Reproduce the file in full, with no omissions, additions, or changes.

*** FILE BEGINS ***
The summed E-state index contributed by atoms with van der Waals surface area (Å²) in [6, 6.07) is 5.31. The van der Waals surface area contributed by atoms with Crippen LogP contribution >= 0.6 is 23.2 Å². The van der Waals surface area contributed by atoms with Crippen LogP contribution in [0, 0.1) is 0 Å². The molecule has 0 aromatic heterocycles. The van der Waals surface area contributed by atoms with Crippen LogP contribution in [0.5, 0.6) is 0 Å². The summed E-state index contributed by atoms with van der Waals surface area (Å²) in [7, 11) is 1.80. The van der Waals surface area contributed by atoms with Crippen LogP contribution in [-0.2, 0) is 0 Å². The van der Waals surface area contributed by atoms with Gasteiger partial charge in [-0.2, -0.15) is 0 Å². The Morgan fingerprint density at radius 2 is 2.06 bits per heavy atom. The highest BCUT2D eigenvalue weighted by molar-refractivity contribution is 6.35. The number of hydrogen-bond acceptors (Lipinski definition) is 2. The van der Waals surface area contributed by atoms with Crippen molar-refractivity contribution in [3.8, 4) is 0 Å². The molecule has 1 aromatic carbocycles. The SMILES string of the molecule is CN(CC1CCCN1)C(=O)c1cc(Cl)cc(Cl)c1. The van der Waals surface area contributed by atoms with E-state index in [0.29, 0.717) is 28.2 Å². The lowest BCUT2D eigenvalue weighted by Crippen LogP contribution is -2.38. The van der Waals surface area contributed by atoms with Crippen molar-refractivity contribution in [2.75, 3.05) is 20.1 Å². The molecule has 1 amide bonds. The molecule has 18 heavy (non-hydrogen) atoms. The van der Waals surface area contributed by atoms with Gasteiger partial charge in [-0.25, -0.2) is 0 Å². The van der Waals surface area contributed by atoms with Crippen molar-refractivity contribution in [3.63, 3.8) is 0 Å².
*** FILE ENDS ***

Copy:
The summed E-state index contributed by atoms with van der Waals surface area (Å²) in [6, 6.07) is 5.31. The van der Waals surface area contributed by atoms with Crippen LogP contribution >= 0.6 is 23.2 Å². The van der Waals surface area contributed by atoms with Crippen LogP contribution in [0, 0.1) is 0 Å². The molecule has 0 aromatic heterocycles. The van der Waals surface area contributed by atoms with Crippen LogP contribution in [0.5, 0.6) is 0 Å². The summed E-state index contributed by atoms with van der Waals surface area (Å²) in [7, 11) is 1.80. The van der Waals surface area contributed by atoms with Crippen LogP contribution in [-0.2, 0) is 0 Å². The van der Waals surface area contributed by atoms with Gasteiger partial charge in [-0.2, -0.15) is 0 Å². The Morgan fingerprint density at radius 2 is 2.06 bits per heavy atom. The highest BCUT2D eigenvalue weighted by molar-refractivity contribution is 6.35. The number of hydrogen-bond acceptors (Lipinski definition) is 2. The van der Waals surface area contributed by atoms with Crippen molar-refractivity contribution in [3.8, 4) is 0 Å². The molecule has 1 aromatic carbocycles. The SMILES string of the molecule is CN(CC1CCCN1)C(=O)c1cc(Cl)cc(Cl)c1. The van der Waals surface area contributed by atoms with E-state index in [0.29, 0.717) is 28.2 Å². The lowest BCUT2D eigenvalue weighted by Crippen LogP contribution is -2.38. The van der Waals surface area contributed by atoms with Crippen molar-refractivity contribution in [2.75, 3.05) is 20.1 Å². The molecule has 1 amide bonds. The molecule has 18 heavy (non-hydrogen) atoms. The van der Waals surface area contributed by atoms with Gasteiger partial charge in [-0.25, -0.2) is 0 Å². The van der Waals surface area contributed by atoms with Crippen molar-refractivity contribution in [3.63, 3.8) is 0 Å².